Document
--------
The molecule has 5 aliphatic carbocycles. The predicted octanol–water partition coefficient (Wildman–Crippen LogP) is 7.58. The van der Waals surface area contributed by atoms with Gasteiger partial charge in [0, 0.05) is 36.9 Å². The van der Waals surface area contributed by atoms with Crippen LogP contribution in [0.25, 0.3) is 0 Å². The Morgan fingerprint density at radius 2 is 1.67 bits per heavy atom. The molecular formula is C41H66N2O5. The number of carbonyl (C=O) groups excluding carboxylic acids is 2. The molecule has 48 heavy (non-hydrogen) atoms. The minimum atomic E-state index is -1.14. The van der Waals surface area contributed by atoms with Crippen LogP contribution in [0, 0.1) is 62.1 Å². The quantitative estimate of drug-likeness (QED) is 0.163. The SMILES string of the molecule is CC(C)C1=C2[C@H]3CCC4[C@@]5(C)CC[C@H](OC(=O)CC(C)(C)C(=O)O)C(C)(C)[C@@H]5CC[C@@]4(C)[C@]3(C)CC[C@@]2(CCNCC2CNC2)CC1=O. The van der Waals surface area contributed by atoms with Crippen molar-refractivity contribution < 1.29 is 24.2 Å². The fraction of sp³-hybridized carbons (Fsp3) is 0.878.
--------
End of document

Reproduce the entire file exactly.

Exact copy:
The molecule has 5 aliphatic carbocycles. The predicted octanol–water partition coefficient (Wildman–Crippen LogP) is 7.58. The van der Waals surface area contributed by atoms with Gasteiger partial charge in [0, 0.05) is 36.9 Å². The van der Waals surface area contributed by atoms with Crippen LogP contribution in [0.25, 0.3) is 0 Å². The Morgan fingerprint density at radius 2 is 1.67 bits per heavy atom. The molecular formula is C41H66N2O5. The number of carbonyl (C=O) groups excluding carboxylic acids is 2. The molecule has 48 heavy (non-hydrogen) atoms. The minimum atomic E-state index is -1.14. The van der Waals surface area contributed by atoms with Crippen LogP contribution in [0, 0.1) is 62.1 Å². The quantitative estimate of drug-likeness (QED) is 0.163. The SMILES string of the molecule is CC(C)C1=C2[C@H]3CCC4[C@@]5(C)CC[C@H](OC(=O)CC(C)(C)C(=O)O)C(C)(C)[C@@H]5CC[C@@]4(C)[C@]3(C)CC[C@@]2(CCNCC2CNC2)CC1=O. The van der Waals surface area contributed by atoms with Crippen molar-refractivity contribution < 1.29 is 24.2 Å². The fraction of sp³-hybridized carbons (Fsp3) is 0.878.